Robert ‘Bob’ G Phillips has been a pioneer and a stalwart of the US pipeline business since the late 70s. He is currently serving on the board of directors of the Energy Infrastructure Council and was recently appointed to the National Petroleum Council which advises the United States Department of Energy on oil and gas-related matters. You may also have seen him on CNBC and FOX Business News as a frequent contributor.
Just 12 years ago, Bob founded Crestwood Equity Partners in Houston, Texas, and has built a company almost 1,000 employees strong. “At the beginning of the shale revolution in 2007, the upstream industry – producers and drilling companies – saw an improvement in technology, which led to an infrastructure investment opportunity to build new pipelines, plants, storage facilities and terminals that would support growing demand for these hydrocarbons,” he tells The CEO Magazine.
Crestwood’s critical role, as a midstream service provider, is to connect new production at the wellhead and take the oil, gas and natural gas liquids to market for consumption. Bob credits his company’s rapid growth to its 100 per cent commitment to customer service. “It’s one of the few differentiators in the US midstream energy business,” he says. “Our ability to attract customers to our pipelines, processing plants and storage facilities is based upon customer service. While operational flow assurance and market connectivity are important, being willing to make available extra capacity for new supplies to go to market, as opposed to shutting-in production, ensures our customers’ short-term success and our long-term sustainability as a company.”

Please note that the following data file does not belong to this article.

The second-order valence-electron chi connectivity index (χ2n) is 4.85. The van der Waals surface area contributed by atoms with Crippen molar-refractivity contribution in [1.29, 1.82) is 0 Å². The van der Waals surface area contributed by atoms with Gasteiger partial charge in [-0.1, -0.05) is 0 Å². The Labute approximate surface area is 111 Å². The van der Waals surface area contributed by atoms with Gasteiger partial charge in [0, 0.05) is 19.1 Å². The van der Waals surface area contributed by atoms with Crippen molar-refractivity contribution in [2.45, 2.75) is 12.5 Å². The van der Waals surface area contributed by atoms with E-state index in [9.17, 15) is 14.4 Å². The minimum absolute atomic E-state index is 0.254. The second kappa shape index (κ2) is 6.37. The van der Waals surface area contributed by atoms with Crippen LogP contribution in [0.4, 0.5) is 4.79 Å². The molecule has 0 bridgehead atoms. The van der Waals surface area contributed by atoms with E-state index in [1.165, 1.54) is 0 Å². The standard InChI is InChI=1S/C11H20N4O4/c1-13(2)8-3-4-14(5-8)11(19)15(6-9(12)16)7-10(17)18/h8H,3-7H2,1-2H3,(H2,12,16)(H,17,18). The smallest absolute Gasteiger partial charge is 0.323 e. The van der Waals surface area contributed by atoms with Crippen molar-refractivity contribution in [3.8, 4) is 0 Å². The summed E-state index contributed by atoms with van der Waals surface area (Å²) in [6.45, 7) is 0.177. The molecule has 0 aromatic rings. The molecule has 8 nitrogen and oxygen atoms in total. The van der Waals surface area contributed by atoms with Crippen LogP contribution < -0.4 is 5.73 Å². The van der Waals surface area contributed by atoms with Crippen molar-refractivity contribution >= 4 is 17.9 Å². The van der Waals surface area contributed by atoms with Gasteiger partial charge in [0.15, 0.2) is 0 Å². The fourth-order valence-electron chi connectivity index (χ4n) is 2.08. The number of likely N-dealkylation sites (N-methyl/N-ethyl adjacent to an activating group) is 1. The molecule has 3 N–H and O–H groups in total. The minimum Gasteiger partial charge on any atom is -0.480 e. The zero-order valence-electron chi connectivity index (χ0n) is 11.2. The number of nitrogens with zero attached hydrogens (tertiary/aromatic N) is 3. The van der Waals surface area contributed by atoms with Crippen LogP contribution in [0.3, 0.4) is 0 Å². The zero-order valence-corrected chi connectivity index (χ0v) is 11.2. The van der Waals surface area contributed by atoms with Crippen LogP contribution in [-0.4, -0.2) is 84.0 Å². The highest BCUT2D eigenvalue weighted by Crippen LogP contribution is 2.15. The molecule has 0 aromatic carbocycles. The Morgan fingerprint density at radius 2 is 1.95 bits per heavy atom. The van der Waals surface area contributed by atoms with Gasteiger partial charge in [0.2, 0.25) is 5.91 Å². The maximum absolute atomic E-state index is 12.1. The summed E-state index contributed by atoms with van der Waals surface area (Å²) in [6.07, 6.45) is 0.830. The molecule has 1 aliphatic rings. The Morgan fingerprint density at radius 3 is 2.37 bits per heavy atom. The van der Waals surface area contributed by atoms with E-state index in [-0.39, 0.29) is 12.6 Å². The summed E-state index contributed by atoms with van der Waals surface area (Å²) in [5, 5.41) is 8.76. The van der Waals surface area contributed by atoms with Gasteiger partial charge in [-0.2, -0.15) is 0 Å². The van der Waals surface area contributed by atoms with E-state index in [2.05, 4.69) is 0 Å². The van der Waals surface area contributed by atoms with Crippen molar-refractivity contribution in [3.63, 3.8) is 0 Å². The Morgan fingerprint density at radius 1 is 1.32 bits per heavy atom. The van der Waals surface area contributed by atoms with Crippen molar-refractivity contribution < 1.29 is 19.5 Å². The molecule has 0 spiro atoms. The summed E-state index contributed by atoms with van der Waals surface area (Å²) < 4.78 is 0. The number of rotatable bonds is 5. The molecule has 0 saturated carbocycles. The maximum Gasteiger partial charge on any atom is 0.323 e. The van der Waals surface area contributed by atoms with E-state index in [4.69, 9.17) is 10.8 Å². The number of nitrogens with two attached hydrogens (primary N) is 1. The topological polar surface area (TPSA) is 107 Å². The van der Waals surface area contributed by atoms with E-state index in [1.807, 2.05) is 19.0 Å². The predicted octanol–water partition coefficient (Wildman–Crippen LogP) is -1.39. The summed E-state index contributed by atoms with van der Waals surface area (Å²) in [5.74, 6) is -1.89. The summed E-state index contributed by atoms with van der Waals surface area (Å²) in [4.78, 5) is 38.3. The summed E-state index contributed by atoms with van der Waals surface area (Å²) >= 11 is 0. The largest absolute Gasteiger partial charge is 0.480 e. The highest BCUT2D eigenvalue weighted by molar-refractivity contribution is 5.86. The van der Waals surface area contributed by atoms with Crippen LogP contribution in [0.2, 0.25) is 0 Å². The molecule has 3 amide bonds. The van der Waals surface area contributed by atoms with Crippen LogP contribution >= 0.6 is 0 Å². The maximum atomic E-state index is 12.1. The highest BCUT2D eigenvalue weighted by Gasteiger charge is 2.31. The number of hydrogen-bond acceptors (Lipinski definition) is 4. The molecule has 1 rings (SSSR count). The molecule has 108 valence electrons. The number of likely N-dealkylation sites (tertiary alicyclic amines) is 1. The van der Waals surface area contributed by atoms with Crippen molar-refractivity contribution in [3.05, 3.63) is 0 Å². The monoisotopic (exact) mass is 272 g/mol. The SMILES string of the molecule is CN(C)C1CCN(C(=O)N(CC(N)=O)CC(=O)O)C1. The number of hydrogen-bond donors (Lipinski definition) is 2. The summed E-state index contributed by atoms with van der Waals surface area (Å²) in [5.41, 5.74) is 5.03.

The build-out of midstream infrastructure for new oil and gas supplies across the US is beginning to slow down. So Crestwood and other midstream firms are settling into a consolidation phase. “Our strategy for long-term growth, as opposed to the organic expansion projects of the past 10 years, will likely be consolidation of the industry over the next three to five years. As a publicly traded master limited partnership with low debt and solid quarterly distributions to our investors, we have a strong equity currency, and have been very successful in acquiring and integrating assets into our partnership,” he shares.
While there have been challenges throughout the pandemic, Bob says there were some advantages in strengthening the business and reducing costs and capital investments. “COVID-19 was an opportunity to slow down capital spending, focus more on profitability and return higher margins for our investors,” he reveals.
Another massive change in motion is the industry-wide shift towards sustainability, which Bob embraces. He is viewed as a leader in sustainability for both Crestwood and the midstream industry at large, and has a leadership role co-chairing the Energy Infrastructure Council’s environmental, social and governance working group with Alan Armstrong, CEO of Williams. Together, they’ve galvanized the industry into looking at its sustainability reporting.
“We try to get all of our industry partners to put forward publicly their sustainability information in a common format so that people can judge our industry for who we are, not what they hear on TV,” Bob explains. “Environmental stewardship is vital if we’re going to be competitive as an industry going forward. We have to have clean, cost-efficient energy, and continue to play an important role in the development of countries around the world and the societies that we live in.”